Even after all those miles, Anderson still likes the workout running gives him. “It makes me feel good,” he said. “I keep my weight down. I feel healthy. I feel good about myself. … You can’t run 60 miles a week without sleeping and eating well.”
Anderson says he’ll keep running competitively as long as he can. There are some Atlanta Track Club members in their 70s or 80s who still hit the road regularly. “Unless something medically puts me out, I’d be shocked if I’m not running [for many years],” he said. “It’s become such a part of me, right? I can’t imagine not doing it.”
John Wallace, who’s 74, runs in part for the camaraderie and in part for the challenge.
Although his training can be lonesome as he logs road miles near his home in the northeast corner of Georgia, he enjoys taking part in races because of the crowds they attract. “It doesn’t matter what you do, you’ve got people out there who are supporters,” he said. “It doesn’t matter how fast you are, people support you.”
Wallace, who worked for NASA in Virginia and California, says he played softball for much of his life, but has given that sport up in favor of running. “It’s a world of difference,” he said.
He did a little running now and then when he was younger, but only took up the sport seriously in 2013, after he moved to Georgia and a friend suggested they run together in the Peachtree Road Race, the 10-kilometer race that lures tens of thousands of runners to Buckhead and Midtown every Fourth of July.
He applied for admission to the race and won a chance to compete. “Two to three months before the Peachtree, I started trying to run again,” he said. “I could only run 100 yards without stopping.”
But he worked on it. He saw running as a continuing challenge. After that first Peachtree, he’s kept at it. He’s expanded his distance and has run a couple of marathons. He volunteers with the Track Club to help set up for races and said he runs as many as 20 Track Club races a year, mostly 5-kilometer or 10-kilometer ones. He’s run the Peachtree every year, he said.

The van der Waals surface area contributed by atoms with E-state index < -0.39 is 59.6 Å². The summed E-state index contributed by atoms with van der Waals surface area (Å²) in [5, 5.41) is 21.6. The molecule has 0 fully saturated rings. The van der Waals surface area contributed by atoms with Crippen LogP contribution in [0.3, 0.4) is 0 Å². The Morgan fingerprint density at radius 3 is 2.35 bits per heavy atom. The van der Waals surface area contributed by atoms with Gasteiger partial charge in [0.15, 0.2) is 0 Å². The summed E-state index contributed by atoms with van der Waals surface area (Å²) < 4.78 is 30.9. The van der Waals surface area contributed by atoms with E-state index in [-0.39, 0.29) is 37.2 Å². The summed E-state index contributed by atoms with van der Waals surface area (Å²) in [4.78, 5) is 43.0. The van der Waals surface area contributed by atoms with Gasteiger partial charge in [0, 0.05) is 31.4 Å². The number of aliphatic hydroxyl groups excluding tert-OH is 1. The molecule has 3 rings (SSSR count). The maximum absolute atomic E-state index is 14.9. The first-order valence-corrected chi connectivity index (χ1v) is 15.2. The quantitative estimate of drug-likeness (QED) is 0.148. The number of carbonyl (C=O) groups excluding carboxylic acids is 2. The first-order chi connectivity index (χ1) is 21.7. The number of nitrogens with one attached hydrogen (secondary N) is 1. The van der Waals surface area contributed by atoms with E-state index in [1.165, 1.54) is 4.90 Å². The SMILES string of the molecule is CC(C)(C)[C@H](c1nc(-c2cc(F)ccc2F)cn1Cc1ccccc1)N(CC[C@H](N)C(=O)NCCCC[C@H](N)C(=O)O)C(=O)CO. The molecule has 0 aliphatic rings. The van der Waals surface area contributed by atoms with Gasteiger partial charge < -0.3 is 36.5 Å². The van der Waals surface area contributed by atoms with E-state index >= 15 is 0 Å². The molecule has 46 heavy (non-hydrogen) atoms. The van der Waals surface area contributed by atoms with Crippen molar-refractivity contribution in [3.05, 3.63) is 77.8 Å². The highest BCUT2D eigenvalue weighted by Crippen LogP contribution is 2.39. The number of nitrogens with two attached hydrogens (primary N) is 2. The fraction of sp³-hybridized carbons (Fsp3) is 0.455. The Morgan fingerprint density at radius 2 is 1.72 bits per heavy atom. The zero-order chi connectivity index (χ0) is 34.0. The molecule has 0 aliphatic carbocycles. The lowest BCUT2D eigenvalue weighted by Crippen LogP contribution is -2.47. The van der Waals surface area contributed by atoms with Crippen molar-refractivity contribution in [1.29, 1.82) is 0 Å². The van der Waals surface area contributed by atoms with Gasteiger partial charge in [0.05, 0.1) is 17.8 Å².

“It’s an achievement,” he said. “It’s the challenge of doing it and then to be able to say you did it. It’s a little bit of bragging rights. At my age, my first one was quite a challenge.”
In the years since Landa ran her first princess run at Disney World, she’s sampled a variety of other competitions. She’s run in the New York City Marathon and the Marine Corps Marathon, she said.
But she still has a soft spot for running with the Disney princesses. She’s taken part in six Disney princess runs, every time in costume, she said. She’s run dressed as Tinkerbell and Maleficent. She planned to run her seventh princess half-marathon in February, this time dressed as Rapunzel.
And she figures this year’s race probably won’t be her last. She still has characters to go.
“Snow White’s to come,” she said. “She might be next year.”
Dashes, fun runs, marathons and 5Ks are scheduled throughout the year. Join in the fun, whether it’s as a runner, a volunteer or a cheering member of the crowd.
Publix Georgia Marathon, Half Marathon & 5K
Sunday, Mar. 18, 7 a.m. There are also events for kids: One Mile Run for ages 6 to 14, and 50m Dash for ages 6 and under. Pemberton Place, 126 Ivan Allen Jr. Blvd., Atlanta 30308.
Water Drop Dash 5K & Kids Fun Run
Saturday, Mar. 24, 7-10 a.m. A post-race Water Festival offers giveaways and activities. Chattahoochee Nature Center, 9135 Willeo Rd., Roswell 30075.
5th Annual Chastain Chase 5K
Sunday, Apr. 22, 8 a.m. A 1K Walk/Run and Tot Trot are held in addition to the 5K. Chastain Park, 215 W. Wieuca Rd., Atlanta 30342.
Check online at atlantatrackclub.org for details, registration information and more races.